Shut off from food and medicine
Fighting and blockades keep aid from hundreds of thousands facing famine in Ethiopia
ETHIOPIA: The Tigrayan TPLF forces retook the regional capital Mekele, seven months after Ethiopian and Eritrean forces pushed them out in a civil war that has sparked mass atrocities and famine warnings. Aid groups face continued blockades in the region, with more than 1.7 million people displaced and some estimates of 350,000 people in a famine state.
“We are deeply concerned for the condition of people who are shut off from food and medical care,” said Ken Isaacs, vice president of Samaritan’s Purse. The group is one of about six leading NGOs working to deliver food and medical supplies via Mekele and Shire, a northern town also retaken by the TPLF. The group’s staff in both towns are “hunkered down and safe” with calm after the fighting, Isaacs told me today. But aid workers in Tigray now are cut off from Addis Ababa, the Ethiopian capital, and may be forced to evacuate. Last week three MSF aid workers were killed in Tigray.
Uganda: Hospital wards are filling with COVID-19 patients and running out of oxygen, while less than 2 percent of the population has been vaccinated—a “perfect storm for mass fatality.”
A frontline missionary doctor in northwest Uganda appeals to her American friends: Nearly all U.S. COVID-19 deaths are now preventable, and it’s because of vaccines.
South Africa: Afrigen Biologics hopes to produce Africa’s first vaccine, using mRNA research platform, by mid-July.
Mozambique: French oil giant TotalEnergies pulled out of Mozambique in April, declaring force majeure on a $20 billion liquified natural gas project, the largest private investment in Africa. But for those who say ISIS is defeated, the financial cost is nothing compared to the human toll in embattled Cabo Delgado—from 70,000 people displaced in 2020 to 700,000 in 2021, and rising.
Madagascar is in the throes of back-to-back droughts that threaten 400,000 people with starvation. One World Food Program veteran said she had “never seen anything this bad” since South Sudan in 1998.
Zambia: Kenneth Kaunda, the son of a Church of Scotland minister who rose to became Zambia’s first president, and to lead independence movements in southern Africa, has died at 97.
Syria: Stressed relations between Iran and the United States intensified this week as U.S. forces launched airstrikes in Syria against Iran-backed militias. The Pentagon says Kataib Hezbollah and Kataib Sayyid al-Shuhada have launched armed drones from the sites at U.S. personnel in the Syria-Iraq border region. U.S. forces are part of a contingent to stabilize the area following the ISIS defeat in Syria in 2019. The strikes killed 4 militia members and prompted return rocket fire on U.S. troops in Syria but no injuries.
Iraq: Shiite Muslim cleric Muqtada al-Sadr has quietly come to dominate the apparatus of the Iraqi state, after years of quietly operating at the fringes, faced with U.S. opposition. His Sadrist Movement party is set to win big in nationwide elections scheduled for October (a long read worth your time).
Afghanistan: This detailed analysis shows how the Taliban has leveraged its strengths to convince locals—and Afghan forces—to surrender across 80 districts leading up to completion of the U.S. withdrawal: “Videos of surrendering Afghan soldiers, including the elite Commandos and Special Forces that have been trained by the U.S. military, litter the web.”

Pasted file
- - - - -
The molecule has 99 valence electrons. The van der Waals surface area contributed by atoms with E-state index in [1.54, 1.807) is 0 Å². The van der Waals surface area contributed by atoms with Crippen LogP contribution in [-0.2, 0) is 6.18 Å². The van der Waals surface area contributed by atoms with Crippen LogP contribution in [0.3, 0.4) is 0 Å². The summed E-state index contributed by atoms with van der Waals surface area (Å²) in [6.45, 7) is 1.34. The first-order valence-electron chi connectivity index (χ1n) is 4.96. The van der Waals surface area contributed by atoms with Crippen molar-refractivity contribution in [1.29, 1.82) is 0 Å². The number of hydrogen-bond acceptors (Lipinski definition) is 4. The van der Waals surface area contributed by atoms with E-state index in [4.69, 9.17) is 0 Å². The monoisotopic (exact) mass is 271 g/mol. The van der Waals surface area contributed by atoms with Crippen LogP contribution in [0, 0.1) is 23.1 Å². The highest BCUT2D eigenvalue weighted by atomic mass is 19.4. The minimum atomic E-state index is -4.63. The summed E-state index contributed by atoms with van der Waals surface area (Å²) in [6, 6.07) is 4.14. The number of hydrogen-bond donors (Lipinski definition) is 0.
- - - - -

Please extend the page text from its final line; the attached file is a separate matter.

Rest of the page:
Japan: Olympic organizers want to immediately isolate athletes who arrive in Tokyo and test positive for COVID-19 or have come in contact with the virus. Two of nine members of the Uganda delegation tested positive on arrival but the entire team, as well as hosts, came in contact with those infected.
Canada: More than 3 dozen sudden deaths appear to be the result of a heatwave that’s gripped British Columbia.
Also in BC, at least four Catholic churches have burned, with arson suspected and likely in reaction to the discovery of unmarked graves at former residential school sites once housing Indigenous children.
From the 1880s through the 1990s, the Canadian government forcibly removed at least 150,000 Indigenous children, sending them to residential schools run by the Catholic church. Last week, Cowessess First Nation in Saskatchewan said it had found the remains of up to 751 people, likely children, at a school near Regina. In May, tribal authorities discovered the remains of 215 people, also believed to be children, at Kamloops Indian Residential School.
Mexico: Authorities found a two-year-old boy, left alone and standing without a shirt, near a truck carrying about 100 migrants from Central America that was abandoned before it was seized in Veracruz state. Imagine.
Colombia: Home to just 5 percent of the world’s population, South America is accounting (see map) for nearly a quarter of the world’s COVID-19 deaths. Colombia is the latest spike, with 25,000 coronavirus deaths recorded since May 1.
Panama: Who knew the Panama Canal relies on freshwater? Recent drought means ships cannot transit the Panama Canal fully loaded, and authorities are floating (hah!) a $2 billion infrastructure plan to manage its water reserves.
Neighbor dinners are a thing I wrote about last year. Now my neighbor Kathy, our host, is receiving hospice care in the late stages of pancreatic cancer. If you are inclined to pray, would you pray boldly for healing and comfort, for her, her family, and friends?
Summertime means time for Globe Trot to take a break. I will be working on long-range projects, research, and travel. Stay in touch, and we plan to resume Sept. 1.
My special thanks go to Michelle Schlavin, an able researcher in all things global each week. You can catch Michelle at work also on our daily news broadcast for kids, World Watch.
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